Wow! Did you get your homework done? Did you scout out where you can store your stockpile and take inventory of your coupons? Did you print off your favorite grocery stores coupon policy?
Hang on, because today is going to be BIG! We are going to be talking about coupons themselves, and it is going to be packed full of info! If you need to go back and see yesterday’s class, you can GO HERE.
Please feel free to ask questions in the comments and we will get them answered. Remember that GOOGLE is also your BEST FRIEND. I will quickly tell you that when I first started there wasn’t Instagram and Facebook groups to help you get going. I had to GOOGLE EVERYTHING. I also had to ask TONS of questions at my store and find a friend to coupon with. The more questions you ask and research you do on your own the more successful couponer you will be!
If you are looking for some Facebook Groups to join, these are my favorite:
MyLitter Best Deals – www.facebook.com/groups/465935533435709/
MyLitter Blog Main Page – Facebook.com/mylittercom
Couponing at Kroger – www.facebook.com/groups/547075112024360/
Coupon at Walmart – www.facebook.com/groups/677685802324495/
The WORDING on a coupon is MOST important. You can almost completely ignore the picture. READ What the coupons says, you go by what the coupons SAYS not what the picture is. Dole can not possibly put a picture of every canned item they make on a coupon, so if it says “any canned fruit” it means ANY canned fruit even if there is only a picture of pineapple on the front.
You can use 1 manufacturer coupon per item you are purchasing.
Types of coupon – The Most popular coupons you will see are manufacturer coupons. These are found in the Sunday coupon inserts you get in your Sunday paper, they are found in magazines, on and in cereal boxes, in the grocery stores, just about everywhere! You will know it is a manufacturer coupon because IT SAYS IT AT THE TOP!
This means the manufacturer has out this coupon out as part of a marketing campaign. They want you to use the coupon, to love their product and to buy the product again and again even without a coupon. Who does that?! 🙂 All manufacturer coupons, will say “manufacturer coupon” or some abbreviation of “manufacturer” somewhere on the coupon.
Expiration Date – About 99% of coupons will have an expiration date. Does anyone remember the old coupons with no expiration dates?? This is the date the coupon MUST be used by. Some (very few) stores will take expired coupons, you will need to ask your store.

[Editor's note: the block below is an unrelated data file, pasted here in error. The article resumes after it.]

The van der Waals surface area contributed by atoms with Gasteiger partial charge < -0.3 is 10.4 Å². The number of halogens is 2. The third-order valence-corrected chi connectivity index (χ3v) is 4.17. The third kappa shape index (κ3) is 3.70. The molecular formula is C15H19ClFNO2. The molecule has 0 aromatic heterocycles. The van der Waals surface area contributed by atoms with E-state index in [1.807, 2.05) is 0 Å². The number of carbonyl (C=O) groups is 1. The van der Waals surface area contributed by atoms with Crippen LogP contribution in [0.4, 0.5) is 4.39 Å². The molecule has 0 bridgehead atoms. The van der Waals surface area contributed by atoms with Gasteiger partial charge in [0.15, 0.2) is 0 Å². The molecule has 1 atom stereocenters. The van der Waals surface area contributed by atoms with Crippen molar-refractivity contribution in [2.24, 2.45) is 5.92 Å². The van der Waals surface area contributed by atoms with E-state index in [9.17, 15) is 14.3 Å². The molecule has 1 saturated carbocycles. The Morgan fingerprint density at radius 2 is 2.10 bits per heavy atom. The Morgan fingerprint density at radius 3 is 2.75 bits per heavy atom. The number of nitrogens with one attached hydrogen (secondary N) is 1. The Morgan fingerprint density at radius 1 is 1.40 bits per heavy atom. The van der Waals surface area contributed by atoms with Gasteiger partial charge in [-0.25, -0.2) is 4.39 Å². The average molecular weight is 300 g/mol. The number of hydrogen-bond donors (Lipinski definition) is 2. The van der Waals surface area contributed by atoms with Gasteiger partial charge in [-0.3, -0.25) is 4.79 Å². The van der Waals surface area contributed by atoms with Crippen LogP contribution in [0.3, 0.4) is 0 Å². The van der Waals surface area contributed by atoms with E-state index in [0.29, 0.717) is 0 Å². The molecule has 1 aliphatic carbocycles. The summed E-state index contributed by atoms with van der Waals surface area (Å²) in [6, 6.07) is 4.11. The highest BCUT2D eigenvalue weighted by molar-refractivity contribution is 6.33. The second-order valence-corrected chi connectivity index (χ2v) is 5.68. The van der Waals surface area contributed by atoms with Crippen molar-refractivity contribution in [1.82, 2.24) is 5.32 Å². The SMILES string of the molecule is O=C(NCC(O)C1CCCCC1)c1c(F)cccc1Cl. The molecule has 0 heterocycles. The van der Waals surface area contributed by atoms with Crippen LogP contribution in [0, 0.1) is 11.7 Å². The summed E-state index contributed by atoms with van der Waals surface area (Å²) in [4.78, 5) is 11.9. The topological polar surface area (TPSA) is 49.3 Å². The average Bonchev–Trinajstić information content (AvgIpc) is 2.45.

Value of the coupon – This is the amount you will be getting off your purchase. It is how much the coupon is worth.
How many you must buy – This lets you know how many items you must purchase to get the dollar/cents amount off your purchase. If it says “2” then you need to purchase 2.
GS1 Barcode – The newer longer barcodes that were developed to help prevent coupon fraud.
Scannable Barcode – The barcode tells the store a lot of things like what you are required to purchase to use the coupon. Barcodes typically start with a 5 or a 9. If there is barcode you might have a store coupon, but you must have a readable intact barcode to use the coupon.
Retailer Terms – The retailer terms let the store know where to send this coupon to get reimbursed the full face value PLUS a $.08 – $.25 handing fee! Stores MAKE MONEY when you use a coupon.
Consumer Terms – Let’s YOU the consumer know how many items you must buy and any exclusions to the coupon.
Item Image – This is NOT what you go by when reading the coupon. This is just to help you identify what product you are looking for.
This is a lot to read. But it is YOUR JOB to understand what all is involved on a coupon and how to read it.
Store coupons can often be found at Target, Walgreens, CVS, Safeway stores and many more.
I love store coupons because when you have a store coupon and a manufacturer coupon for the SAME product you can use 2 coupons on 1 item! This helps you create a perfect storm in couponing where you can get many really discounted items.
With store coupons the STORE is “reimbursing” the store for the coupon and not the manufacturer (in most cases) this is why you can “stack” a manufacturer coupon and a store coupon together. A store coupon will have many of the same features as a manufacturer coupon, like a barcode, expiration date, terms and conditions etc.
One per PURCHASE and one per TRANSACTION is one of the biggest “issues” you can run into with your cashier. A lot of well meaning cashiers, trying to do the right thing have told couponers “I am sorry, this coupon says One Per Purchase, you can only buy 1 of this item at this time….”
This is where YOU, as a smart and savvy couponer have the chance to explain to the cashier the difference between ONE PER PURCHASE AND ONE PER TRANSACTION.
Per Purchase: This is referring to the number of coupons that you can use on items you are PURCHASING in that transaction. If you are purchasing 4 items you must have 4 coupons to purchase them. This should NOT be confused with transaction. It also does NOT limit you to using 1 coupon in total.
Per Transaction: Or sometimes seen as “per shopping trip” refers the ENTIRE transaction or shopping trip. We can see an example of this on P&G coupons where they read, “Limit of 4 like coupons per transaction”
For example, you might purchase 20 items in a transaction, you can use 20 coupons that say “limit 1 per purchase” as you are PURCHASING 20 in that transaction. But if it says “limit 1 per transaction” you can buy as many of those items as you want in that transaction but you can only use 1 like coupon.